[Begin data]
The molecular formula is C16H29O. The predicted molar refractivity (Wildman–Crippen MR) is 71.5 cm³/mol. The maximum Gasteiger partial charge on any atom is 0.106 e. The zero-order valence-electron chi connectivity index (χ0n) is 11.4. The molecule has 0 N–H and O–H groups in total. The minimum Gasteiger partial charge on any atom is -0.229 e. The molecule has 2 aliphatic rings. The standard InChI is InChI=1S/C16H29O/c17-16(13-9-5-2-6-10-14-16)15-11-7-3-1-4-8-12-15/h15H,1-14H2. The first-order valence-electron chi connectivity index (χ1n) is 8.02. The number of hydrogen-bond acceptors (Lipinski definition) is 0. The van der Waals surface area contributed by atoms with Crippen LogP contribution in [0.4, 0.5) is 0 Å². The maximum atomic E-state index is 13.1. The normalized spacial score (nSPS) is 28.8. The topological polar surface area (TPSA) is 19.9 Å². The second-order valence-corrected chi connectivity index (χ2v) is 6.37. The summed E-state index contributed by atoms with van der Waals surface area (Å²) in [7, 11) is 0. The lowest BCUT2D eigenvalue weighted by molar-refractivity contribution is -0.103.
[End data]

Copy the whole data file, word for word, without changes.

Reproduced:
The molecular formula is C16H29O. The predicted molar refractivity (Wildman–Crippen MR) is 71.5 cm³/mol. The maximum Gasteiger partial charge on any atom is 0.106 e. The zero-order valence-electron chi connectivity index (χ0n) is 11.4. The molecule has 0 N–H and O–H groups in total. The minimum Gasteiger partial charge on any atom is -0.229 e. The molecule has 2 aliphatic rings. The standard InChI is InChI=1S/C16H29O/c17-16(13-9-5-2-6-10-14-16)15-11-7-3-1-4-8-12-15/h15H,1-14H2. The first-order valence-electron chi connectivity index (χ1n) is 8.02. The number of hydrogen-bond acceptors (Lipinski definition) is 0. The van der Waals surface area contributed by atoms with Crippen LogP contribution in [0.4, 0.5) is 0 Å². The maximum atomic E-state index is 13.1. The normalized spacial score (nSPS) is 28.8. The topological polar surface area (TPSA) is 19.9 Å². The second-order valence-corrected chi connectivity index (χ2v) is 6.37. The summed E-state index contributed by atoms with van der Waals surface area (Å²) in [7, 11) is 0. The lowest BCUT2D eigenvalue weighted by molar-refractivity contribution is -0.103.